To Prepare

Desks, clothing or lack of clothing, plans, lacking plans or plans lack one important element. Students have not yet arrived. Building has no roof. Principal likes to walk the halls, stop in and visit but he has no head so he ends up feeling his way along the stretch of one hallway, arm over arm until he trips over discarded books stacked outside the teachers’ lounge on the wrong pick up day. Didn’t you read the email? Never read the emails. They pile up on your desk like unread essays on Sunday nights. Drive them home, then drive them back to school: Take An Essay for a Ride. Physical pain, untreatable diseases. Still no solution to the lack of clothing or plans or students or roof. Charge on anyway because after all you could do this in your sleep. And you do. Every August.

Vague Sense of Relief

The shadows harbor
several snakes who slip their tongues out
test the air
then slide from here to there
which isn’t far so how can I miss them? Every nerve
in my body ready for
the jump
the shudder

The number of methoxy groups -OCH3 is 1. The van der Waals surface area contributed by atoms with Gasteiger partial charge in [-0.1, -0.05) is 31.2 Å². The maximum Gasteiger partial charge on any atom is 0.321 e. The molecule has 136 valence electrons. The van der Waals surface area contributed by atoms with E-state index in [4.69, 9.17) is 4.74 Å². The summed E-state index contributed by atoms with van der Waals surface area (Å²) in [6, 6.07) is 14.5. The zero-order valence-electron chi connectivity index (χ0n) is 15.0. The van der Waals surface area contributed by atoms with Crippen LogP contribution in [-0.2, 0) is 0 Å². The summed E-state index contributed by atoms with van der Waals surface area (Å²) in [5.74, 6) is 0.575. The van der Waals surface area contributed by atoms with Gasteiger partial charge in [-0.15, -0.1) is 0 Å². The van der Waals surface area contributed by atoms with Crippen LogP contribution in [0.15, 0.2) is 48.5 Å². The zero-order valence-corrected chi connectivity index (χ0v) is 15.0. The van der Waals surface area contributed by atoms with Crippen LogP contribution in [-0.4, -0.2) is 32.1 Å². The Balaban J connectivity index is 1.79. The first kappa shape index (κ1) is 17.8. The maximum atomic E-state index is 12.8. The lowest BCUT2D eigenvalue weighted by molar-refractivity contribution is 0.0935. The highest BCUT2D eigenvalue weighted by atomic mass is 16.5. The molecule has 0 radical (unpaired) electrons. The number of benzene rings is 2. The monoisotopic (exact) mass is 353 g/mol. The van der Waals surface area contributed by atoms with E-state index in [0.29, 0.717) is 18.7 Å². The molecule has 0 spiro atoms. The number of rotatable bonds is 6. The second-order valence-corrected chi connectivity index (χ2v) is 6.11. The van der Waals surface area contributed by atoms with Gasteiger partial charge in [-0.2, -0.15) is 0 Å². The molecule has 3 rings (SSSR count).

when I feel I might
leave my skin
although I cannot say
I’m not distracted
by the tiny, suffocating cave
of this Otis Elevonic 401
hurtling to the depths of the Mariana Trench.

The scratching of the bear
who puts his paw through the ceiling
every once in a while
is not nearly as loud
as the pounding of the Nazis
at the door. Too bad for them:
the door is jammed so they will never get in.


Try to cast me out: Call on the names
of the dead. Sprinkle holy water. Pray
copiously. I am comfortable here and will resist.
Not much required of me: Waken this host sometimes
to drink alcohol, smoke cigarettes, binge
on potato chips, roll drooling on the floor. Make
this host search for love in dangerous places
[a sit-com premise I must pitch to someone at Netflix
as she sleeps: hilarious dialogue ‘twixt demons and hosts,
madcap chase scenes through downtown Williamsburg, skinny
black jeans drinking overpriced coffee, jumping into Ubers
to shop for upscale kitchen appliances or IKEA
accessories]. But I digress. I insist, rather,
that you update your notion of demons as you’ve recently done
with vampires (kudos, Anne Rice). We are NOT
interested in Latin or glossolalia. We ARE
interested in a good French press. Don’t listen to Lucifer;
a fallen angel really has no idea
of the inner life of a demon. We’re complex
leeches, developing our sensibilities over centuries,
as humans have. Ignore at your peril the fact
that I, for example, have strong opinions about how
to roast Ethiopian beans to prepare them for careful
grinding and steeping in said French press. Leave off
your provincial notions of possession. You can pluck diseased
worms from a man’s heart and flick them into a deep
bin of kerosene, but we’re nothing like that.

We are not cast out so easily.